David Campbell and Robert Putnam have an insightful editorial in today’s New York Times. In Crashing the Tea Party they summarize their study of national political attitudes (from interviews with a representative sample of 3,000 Americans) and shed some light onto unifying themes and motivations of members of the so-called Tea Party.
Tea Partiers are united in their love of freedom and opposition to “big government”, right?
That may be, but, according to Campbell and Putnam, the single biggest predictor of Tea Party involvement is “a desire, back in 2006, to see religion play a prominent role in politics.”
And Tea Partiers continue to hold these views: they seek “deeply religious” elected officials, approve of religious leaders’ engaging in politics and want religion brought into political debates. The Tea Party’s generals may say their overriding concern is a smaller government, but not their rank and file, who are more concerned about putting God in government.
This agenda is, according to the authors, far out of line with attitudes of a large majority of Americans. They argue, however, that the official stated emphasis and brand of the Tea Party is more in line with many Americans’ “anti-big-government” values (a point I will take some issue with).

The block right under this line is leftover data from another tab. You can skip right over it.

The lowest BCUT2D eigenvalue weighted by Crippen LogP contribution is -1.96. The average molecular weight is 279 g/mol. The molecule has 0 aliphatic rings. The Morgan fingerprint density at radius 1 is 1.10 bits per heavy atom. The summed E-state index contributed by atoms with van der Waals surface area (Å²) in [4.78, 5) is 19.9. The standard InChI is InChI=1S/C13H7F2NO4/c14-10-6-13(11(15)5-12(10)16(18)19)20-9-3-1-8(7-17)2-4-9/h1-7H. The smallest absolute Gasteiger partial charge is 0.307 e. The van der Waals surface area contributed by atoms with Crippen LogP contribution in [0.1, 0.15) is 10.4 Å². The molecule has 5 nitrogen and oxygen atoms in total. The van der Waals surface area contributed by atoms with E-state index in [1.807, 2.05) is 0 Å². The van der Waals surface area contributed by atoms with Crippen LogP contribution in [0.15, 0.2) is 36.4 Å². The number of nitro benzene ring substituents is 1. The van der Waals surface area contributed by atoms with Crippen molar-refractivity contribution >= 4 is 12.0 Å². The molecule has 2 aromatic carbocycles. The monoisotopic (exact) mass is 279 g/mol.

Another big predictor of Tea Party participation: whiteness.
They are overwhelmingly white, but even compared to other white Republicans, they had a low regard for immigrants and blacks long before Barack Obama was president, and they still do. [my emphasis]
There you have it. No disrespect, but the Tea Party is fueled by racism and religious bigotry. Dealing with these folks day-in-and-day-out during the health care fight, this much was abundantly clear to many of us. Now there’s some research to back up what we knew in our guts.
Many will protest this assertion. To be clear, I think that overt expressions of racism are rare in the Tea Party. Some overt expressions of racism may even incite a negative response from many Tea Party members who would not want to see themselves or be seen as overt racists.
But the cloaking of the origin of motivational fears is the strength of the Tea Party. Here’s how the game plan works:
- Stoke fear — white fear in particular, easily exploitable with the inauguration of our first black President.
- Use that fear to rile up a grassroots base. Yes, the Tea Party may have their own cable news network and a lot more resources thrown at them than we’re accustomed to over here on the left, but it’s a mistake to dismiss them as 100% astroturf; there is an actual base.
- Frame the national narrative and national economic issues with that mobilized base as the protagonist in a story about “big government” supposedly screwing over “the little guy.”
- Hide actual policy goals within that grand narrative.